Referring now to FIG. 5, another embodiment of an operational methodology 160 is shown, in which the startup procedure is omitted and the operating methodology 160 begins with the initiate mode at block 152. During the initiate mode 152, the LED 110 is powered on for the duration of the initiate mode 152 to illustrate to a user that power is supplied to the dispenser 120 and the dispenser 120 is operational. In the present embodiment, the LED 110 is powered for 19.5 seconds during the initiate mode 152. In other embodiments, the time period is less than 19.5 seconds or greater than 19.5 seconds. After the initiate mode block 152, control passes to block 130 and the dispense mode 130 is performed, in which material is released from the container 122. Upon completion of the dispense mode 130 control passes directly to block 158 and a lockout mode is performed for a lockout time period X. After expiration of the lockout time period X, the dispenser enters an active mode 156. Upon detection of the presence of sensory input by the sensor 108, the dispenser 120 enters the dispense mode 130, a spray operation 132 is performed, and the dispenser 120 thereafter enters the lockout mode 158. At any time the user can press the pushbutton 116, which causes the dispenser 120 to enter a dispense mode 130A and perform a spray operation 132A. Following the dispense mode 130A the lockout time period X is reset and the dispenser 120 reenters the lockout mode 158.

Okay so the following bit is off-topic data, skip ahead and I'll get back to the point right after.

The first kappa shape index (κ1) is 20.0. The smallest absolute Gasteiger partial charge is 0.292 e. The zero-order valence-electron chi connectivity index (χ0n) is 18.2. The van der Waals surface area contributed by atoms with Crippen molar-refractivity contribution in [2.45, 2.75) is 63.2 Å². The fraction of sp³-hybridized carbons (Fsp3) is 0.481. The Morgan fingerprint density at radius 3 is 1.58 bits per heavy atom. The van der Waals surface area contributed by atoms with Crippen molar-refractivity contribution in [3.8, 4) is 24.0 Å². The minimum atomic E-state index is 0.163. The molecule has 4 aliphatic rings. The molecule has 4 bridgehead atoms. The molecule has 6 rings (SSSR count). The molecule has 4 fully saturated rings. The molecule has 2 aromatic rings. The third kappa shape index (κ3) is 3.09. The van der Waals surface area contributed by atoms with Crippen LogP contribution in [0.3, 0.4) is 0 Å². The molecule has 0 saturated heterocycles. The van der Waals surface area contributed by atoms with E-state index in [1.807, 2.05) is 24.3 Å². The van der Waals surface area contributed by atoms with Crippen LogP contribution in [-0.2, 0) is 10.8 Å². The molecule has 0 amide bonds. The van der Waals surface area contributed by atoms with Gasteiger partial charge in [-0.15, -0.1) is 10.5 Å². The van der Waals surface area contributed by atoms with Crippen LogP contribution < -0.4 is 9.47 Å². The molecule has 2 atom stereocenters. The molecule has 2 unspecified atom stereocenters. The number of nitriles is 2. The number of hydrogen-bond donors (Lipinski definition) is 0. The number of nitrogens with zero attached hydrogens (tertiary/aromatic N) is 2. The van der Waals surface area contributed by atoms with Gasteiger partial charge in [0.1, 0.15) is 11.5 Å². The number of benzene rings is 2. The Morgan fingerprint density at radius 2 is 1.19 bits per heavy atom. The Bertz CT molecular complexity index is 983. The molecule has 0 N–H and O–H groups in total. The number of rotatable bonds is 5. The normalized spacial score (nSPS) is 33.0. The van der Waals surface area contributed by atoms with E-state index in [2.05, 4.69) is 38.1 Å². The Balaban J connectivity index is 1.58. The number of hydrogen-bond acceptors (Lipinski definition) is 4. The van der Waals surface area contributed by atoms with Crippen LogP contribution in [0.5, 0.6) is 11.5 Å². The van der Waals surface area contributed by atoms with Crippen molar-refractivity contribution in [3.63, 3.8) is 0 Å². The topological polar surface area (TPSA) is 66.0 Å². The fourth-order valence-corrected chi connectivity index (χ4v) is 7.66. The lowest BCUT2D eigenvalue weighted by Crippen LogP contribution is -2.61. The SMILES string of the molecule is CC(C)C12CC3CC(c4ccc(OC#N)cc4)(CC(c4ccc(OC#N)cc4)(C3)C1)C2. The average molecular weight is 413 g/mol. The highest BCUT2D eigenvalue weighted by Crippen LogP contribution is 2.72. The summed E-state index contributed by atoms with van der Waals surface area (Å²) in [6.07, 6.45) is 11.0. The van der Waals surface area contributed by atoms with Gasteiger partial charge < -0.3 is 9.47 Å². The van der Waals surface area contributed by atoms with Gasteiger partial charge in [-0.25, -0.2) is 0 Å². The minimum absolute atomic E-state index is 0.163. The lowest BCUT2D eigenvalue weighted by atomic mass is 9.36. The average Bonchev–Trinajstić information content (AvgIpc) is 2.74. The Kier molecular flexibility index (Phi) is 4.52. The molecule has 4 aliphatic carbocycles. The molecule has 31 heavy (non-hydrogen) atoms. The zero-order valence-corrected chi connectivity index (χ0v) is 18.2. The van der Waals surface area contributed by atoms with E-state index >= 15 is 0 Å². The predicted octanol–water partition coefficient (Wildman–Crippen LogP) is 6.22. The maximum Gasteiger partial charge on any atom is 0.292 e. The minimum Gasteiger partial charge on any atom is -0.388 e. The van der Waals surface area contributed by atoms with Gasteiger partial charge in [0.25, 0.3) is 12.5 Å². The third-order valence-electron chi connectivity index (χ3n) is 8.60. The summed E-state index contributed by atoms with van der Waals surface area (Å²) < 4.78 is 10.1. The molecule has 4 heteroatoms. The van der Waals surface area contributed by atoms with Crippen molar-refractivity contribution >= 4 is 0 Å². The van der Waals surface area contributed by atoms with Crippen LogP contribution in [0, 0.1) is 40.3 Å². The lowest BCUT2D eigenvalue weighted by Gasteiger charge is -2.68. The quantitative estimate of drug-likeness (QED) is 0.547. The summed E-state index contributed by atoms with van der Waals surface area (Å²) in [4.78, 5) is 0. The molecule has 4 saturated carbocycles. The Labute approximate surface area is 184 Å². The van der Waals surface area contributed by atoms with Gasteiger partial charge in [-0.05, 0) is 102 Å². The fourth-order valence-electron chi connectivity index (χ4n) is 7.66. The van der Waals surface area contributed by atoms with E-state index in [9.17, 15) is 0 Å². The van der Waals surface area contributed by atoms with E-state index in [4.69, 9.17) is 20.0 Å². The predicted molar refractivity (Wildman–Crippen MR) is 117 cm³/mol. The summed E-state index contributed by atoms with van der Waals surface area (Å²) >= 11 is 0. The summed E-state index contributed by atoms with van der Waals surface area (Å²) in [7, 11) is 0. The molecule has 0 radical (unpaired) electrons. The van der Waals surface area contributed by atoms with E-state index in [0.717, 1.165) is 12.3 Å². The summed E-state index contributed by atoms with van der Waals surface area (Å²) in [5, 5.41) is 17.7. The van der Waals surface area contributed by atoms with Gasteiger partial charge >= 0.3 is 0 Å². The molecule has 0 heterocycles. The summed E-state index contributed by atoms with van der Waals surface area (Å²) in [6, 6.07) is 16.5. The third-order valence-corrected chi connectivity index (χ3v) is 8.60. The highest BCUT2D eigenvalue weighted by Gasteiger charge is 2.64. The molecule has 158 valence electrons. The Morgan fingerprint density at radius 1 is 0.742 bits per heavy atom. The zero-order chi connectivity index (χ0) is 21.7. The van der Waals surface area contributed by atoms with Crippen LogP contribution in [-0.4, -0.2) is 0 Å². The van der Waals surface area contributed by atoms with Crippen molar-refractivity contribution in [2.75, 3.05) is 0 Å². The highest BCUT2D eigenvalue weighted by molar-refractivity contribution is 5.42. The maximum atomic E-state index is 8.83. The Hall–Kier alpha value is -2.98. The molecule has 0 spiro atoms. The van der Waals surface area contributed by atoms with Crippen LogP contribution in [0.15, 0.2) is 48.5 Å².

In an alternative embodiment of the operational methodology, the dispenser 120 does not enter the active mode 156 after the lockout mode 158. Rather, upon indication from the timer that the lockout time period X has expired the dispenser 120 immediately enters the dispense mode operational state 130 and product is released from the container. After the dispense mode operational state 130, the dispenser reenters the lockout mode 158 operational state.

The controller 102 also operates the LED 110 based on an LED indication sequence. The controller operates the LED 110 to indicate to a user the operational state of the dispenser, i.e., the initiate mode 152, the active mode 156, the lockout mode 158, or the dispense mode 130. FIGS. 6A-C illustrate several prior art LED indication sequences. In prior dispensers, the controller activates the LED 110 to blink on and off a predetermined number of times during a dispense mode operational state 130 prior to performing a spray operation 132. For example, FIG. 6A illustrates the controller turning the LED 110 on for 500 milliseconds, and then off for 500 milliseconds, and repeats the sequence for a total of three on/off cycles during a spray operation. As shown in FIG. 6B, during the lockout mode 158 the controller turns the LED on for the full lockout time period X, e.g., 20 minutes. Finally, FIG. 6C illustrates the active mode 156, in which the controller of a prior art device turns the LED off for a 4.85 second interval and then turns the LED 110 on for a successive 0.15 second interval. The controller of this embodiment continues turning the LED 110 on and off until the sensor 108 detects sensory input.

Although the prior art LED indication sequences indicate to users the present operational state of the dispenser, powering the LED 110 according to these lighting sequences requires a considerable amount of energy. For example, in the previously discussed example illustrated by FIGS. 6A-6C, 0.00125 mAH is required to power the LED during the dispense mode operational state 130, 1.000 mAh is required to power the LED during the lockout mode 158, and 0.000486 mAh is required to power the LED 110 during every 5 seconds of the active mode 156. In fact, powering the LED 110 during the 20-minute lockout period requires four times the amount of energy required to power the motor 106 during the dispense mode 130. As such, the LED indicator is a significant factor impacting the energy consumption of the dispenser 120.